Samsung chairman Lee to end IOC membership; World Rowing and FEI presidents proposed
By Jonathan Rest
Lee Kun-Hee, the chairman of Korean electronics giant Samsung, is to end his 21-year membership of the International Olympic Committee next month because of deteriorating health.
Lee became an IOC member in 1996, two years before Samsung's first Olympic Games as an IOC TOP sponsor (its current deal runs until 2020).
However, he has been hospitalised since 2014 and unable to fulfil his functions as an IOC member, prompting his family to ask the IOC not to consider him for re-election at the session in Lima in mid-September.
In a statement, the IOC praised Lee for being "entirely dedicated to the Olympic Movement," adding: "Our thoughts are with his family at this difficult time during his continued illness."
His son Lee Jae-Yong has been in charge of Samsung since his father became ill, but is now facing a 12-year prison sentence for his alleged role in a bribery scandal.
The elder Lee's exit from the IOC means South Korea, the host of next February's winter Olympic Games, will have just one IOC member by the time of the event, namely former Olympic table tennis gold medallist Ryu Seung-min who was elected to the athletes commission last year.
By the time the IOC session in Lima closes on 16 September, there will be 103 members, with the IOC executive board having today announced the nine individuals it will propose to the membership in the Peruvian capital.
The IOC has championed gender equality over the past few years, but only three of the proposed members are women: Baklai Temengil, from Palau, who is vice-president of the Oceania National Olympic Committees; Kristin Kloster Aasen, vice-president of the Norwegian Olympic Committee; and Khunying Patama Leeswadtrakul, president of the Badminton Association of Thailand.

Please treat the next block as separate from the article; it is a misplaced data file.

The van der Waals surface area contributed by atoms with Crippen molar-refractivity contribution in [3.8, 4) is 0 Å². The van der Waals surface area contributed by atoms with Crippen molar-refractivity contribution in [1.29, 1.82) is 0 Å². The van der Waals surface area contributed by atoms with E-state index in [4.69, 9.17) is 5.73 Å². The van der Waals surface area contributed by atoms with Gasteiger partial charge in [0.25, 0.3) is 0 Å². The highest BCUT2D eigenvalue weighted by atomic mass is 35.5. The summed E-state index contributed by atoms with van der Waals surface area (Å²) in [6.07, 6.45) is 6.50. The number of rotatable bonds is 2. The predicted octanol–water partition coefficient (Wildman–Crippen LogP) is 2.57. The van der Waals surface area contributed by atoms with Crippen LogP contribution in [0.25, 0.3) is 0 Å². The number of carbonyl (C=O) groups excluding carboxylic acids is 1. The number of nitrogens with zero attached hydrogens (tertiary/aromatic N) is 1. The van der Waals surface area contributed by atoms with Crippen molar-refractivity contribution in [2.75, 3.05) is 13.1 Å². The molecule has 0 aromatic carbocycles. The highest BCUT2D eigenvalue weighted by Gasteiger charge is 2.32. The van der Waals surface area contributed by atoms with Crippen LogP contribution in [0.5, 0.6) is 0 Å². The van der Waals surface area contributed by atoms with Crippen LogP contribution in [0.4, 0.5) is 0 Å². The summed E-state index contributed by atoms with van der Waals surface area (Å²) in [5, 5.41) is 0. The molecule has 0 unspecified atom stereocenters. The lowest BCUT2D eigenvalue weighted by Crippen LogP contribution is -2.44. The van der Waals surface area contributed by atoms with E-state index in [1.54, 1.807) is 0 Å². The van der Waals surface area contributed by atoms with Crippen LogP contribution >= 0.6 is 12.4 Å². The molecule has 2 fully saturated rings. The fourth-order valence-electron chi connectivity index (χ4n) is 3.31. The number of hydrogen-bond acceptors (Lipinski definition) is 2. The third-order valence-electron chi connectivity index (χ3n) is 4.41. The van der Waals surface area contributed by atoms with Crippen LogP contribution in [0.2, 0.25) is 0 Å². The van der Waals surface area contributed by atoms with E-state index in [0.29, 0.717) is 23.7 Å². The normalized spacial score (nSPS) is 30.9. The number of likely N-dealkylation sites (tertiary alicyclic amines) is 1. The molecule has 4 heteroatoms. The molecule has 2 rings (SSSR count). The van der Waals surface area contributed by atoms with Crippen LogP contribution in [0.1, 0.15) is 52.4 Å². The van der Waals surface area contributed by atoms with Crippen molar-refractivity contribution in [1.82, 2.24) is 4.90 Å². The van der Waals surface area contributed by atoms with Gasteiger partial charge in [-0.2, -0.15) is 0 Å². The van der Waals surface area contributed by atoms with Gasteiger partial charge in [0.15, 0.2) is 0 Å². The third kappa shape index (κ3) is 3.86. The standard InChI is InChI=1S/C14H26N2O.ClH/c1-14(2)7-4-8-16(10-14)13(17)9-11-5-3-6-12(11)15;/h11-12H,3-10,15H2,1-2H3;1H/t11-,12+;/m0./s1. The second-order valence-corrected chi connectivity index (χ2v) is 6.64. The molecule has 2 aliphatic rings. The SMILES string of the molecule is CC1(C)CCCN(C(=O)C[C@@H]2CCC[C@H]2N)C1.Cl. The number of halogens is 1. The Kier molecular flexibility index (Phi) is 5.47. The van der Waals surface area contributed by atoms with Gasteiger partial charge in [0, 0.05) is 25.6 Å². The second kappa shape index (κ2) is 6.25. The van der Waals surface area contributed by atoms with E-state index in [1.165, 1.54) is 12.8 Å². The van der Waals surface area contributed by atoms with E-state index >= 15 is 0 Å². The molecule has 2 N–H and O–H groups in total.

All three are being proposed as individual members, along with Jiri Kejval, president of the Czech Olympic Committee, and Luis Mejia Oviedo, president of the Dominican Republic Olympic Committee.
The two proposed members representing an NOC or a continental association of NOCs are Chile's Neven Ilic, the recently-elected president of the Pan American Sports Organisation, and Khalid Muhammad Al Zubair, president of the Oman Olympic Committee.
In addition, there are two proposed members representing international federations, namely World Rowing's Jean-Christophe Rolland from France and Ingmar de Vos, of equestrianism's FEI, from Belgium.
The additions of Rolland and de Vos means soccer and track and field will continue to be without an official representative at the IOC.
Sepp Blatter and Lamine Diack, the disgraced former presidents of Fifa and the IAAF, were both members of the IOC, and their replacements, respectively Gianni Infantino and Sebastian Coe were thought to be in line to follow suit ahead of the Rio 2016 Olympics. However, the two were absent from the list of new members last year, and neither have been included for 2017.
Coe said just last week that his focus remains on driving reform at the IAAF.
The IOC executive board said of the nine proposed candidates: "[They] offer various skillsets and come from backgrounds as diverse as sports, management, volunteering, engineering, business administration, commerce and tourism, the media and NGOs. All of them can bring skills and experience needed by the IOC, and aim to further strengthen the ranks of the Olympic Movement in the years to come."